Conspiracy theories
Conspiracy Theories

  • More than one gunman

  • Suspects in Dealey Plaza other than Oswald

  • Body Analysis

  • New Orleans conspiracy

  • Federal Reserve conspiracy

  • Three tramps

  • CIA conspiracy

  • Cuban exiles

  • E. Howard Hunt

  • Organized crime conspiracy

  • Lyndon Johnson conspiracy

  • Cuban conspiracy

  • Decoy hearse and wound alteration


  • Hope………………….sound familiar?

  • Americans look back to Kennedy and his presidency longing for the confidence that the nation once expressed toward its political leaders

  • Kennedy symbolizes a period when liberalism was strong in US

  • Contributed to the increasing importance of image in American politics

  • His successful advocacy of putting a man on the moon by the end of the 1960s

  • His deft handling of the Cuban Missile Crisis

  • Hastened America's descent into the Vietnam war, a conflict that would end countless lives and bitterly divide the nation

  • A self-proclaimed supporter of civil rights, he moved forward slowly on the issue until 1963, when racial violence forced his hand

Fun facts
Fun Facts

  • Age RangeAlthough Theodore Roosevelt was the youngest man to serve as president, John Kennedy was the youngest elected president at 43 years old. He was also the youngest to die in office, at the age of 46.

  • All in the FamilyWhile JFK was president, his brother Robert was U.S. Attorney General, and his youngest brother, Ted, was elected a U.S. Senator. This is the only time that three members of the same family have held such high government positions. JFK was also the only president to appoint a sibling to a cabinet post.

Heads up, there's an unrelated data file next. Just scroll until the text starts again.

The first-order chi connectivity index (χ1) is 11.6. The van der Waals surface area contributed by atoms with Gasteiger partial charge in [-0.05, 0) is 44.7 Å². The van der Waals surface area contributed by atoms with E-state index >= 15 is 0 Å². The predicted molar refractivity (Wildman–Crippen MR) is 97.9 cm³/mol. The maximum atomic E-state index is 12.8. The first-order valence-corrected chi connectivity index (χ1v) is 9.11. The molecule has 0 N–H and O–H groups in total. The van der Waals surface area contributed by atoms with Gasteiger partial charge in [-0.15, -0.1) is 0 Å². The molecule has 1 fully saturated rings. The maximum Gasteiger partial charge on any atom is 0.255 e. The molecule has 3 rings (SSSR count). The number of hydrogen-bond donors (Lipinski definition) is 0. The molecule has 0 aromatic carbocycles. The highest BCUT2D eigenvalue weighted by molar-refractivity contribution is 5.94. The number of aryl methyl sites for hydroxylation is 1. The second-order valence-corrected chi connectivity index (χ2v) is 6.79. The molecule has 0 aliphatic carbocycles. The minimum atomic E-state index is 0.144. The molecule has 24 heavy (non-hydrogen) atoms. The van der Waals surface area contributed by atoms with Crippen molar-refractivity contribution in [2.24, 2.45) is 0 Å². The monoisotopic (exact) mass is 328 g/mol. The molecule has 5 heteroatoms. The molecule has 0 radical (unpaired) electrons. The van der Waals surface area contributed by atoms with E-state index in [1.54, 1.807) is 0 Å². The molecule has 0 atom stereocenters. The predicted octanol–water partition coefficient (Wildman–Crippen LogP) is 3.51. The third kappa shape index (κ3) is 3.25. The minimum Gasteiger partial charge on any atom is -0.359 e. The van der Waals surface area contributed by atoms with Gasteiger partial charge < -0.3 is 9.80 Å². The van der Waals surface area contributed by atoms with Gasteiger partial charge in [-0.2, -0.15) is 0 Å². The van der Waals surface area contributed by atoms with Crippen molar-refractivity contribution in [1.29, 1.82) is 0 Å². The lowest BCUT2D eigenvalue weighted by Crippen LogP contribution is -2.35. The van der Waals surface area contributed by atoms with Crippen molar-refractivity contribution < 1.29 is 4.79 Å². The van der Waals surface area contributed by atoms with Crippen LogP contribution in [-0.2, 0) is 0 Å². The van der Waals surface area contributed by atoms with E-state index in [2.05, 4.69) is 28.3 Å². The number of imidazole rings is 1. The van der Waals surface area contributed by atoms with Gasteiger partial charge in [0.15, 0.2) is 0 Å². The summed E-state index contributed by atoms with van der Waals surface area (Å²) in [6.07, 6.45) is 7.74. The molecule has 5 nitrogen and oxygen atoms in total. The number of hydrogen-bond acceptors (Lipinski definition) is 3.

• A Literary LeaderJFK is the only president to have won a Pulitzer Prize, for his collective biography, Profiles in Courage.

  • A New MediumThe Nixon-Kennedy debates were the first ever to be televised, and JFK's ability to project a positive image on-screen may have given him a significant advantage in the election. Interestingly, many people who heard the debates over the radio thought Nixon had done a more competent job.

  • Strange but TrueAlthough there is no significance, historical or otherwise, it is interesting to note some of the coincidental facts in the lives of Abraham Lincoln and JFK. Lincoln was elected in 1860, Kennedy in 1960; Lincoln's secretary was named Kennedy, Kennedy's was named Lincoln; both men were assassinated; and both men were succeeded by their vice presidents, both of whom were named Johnson.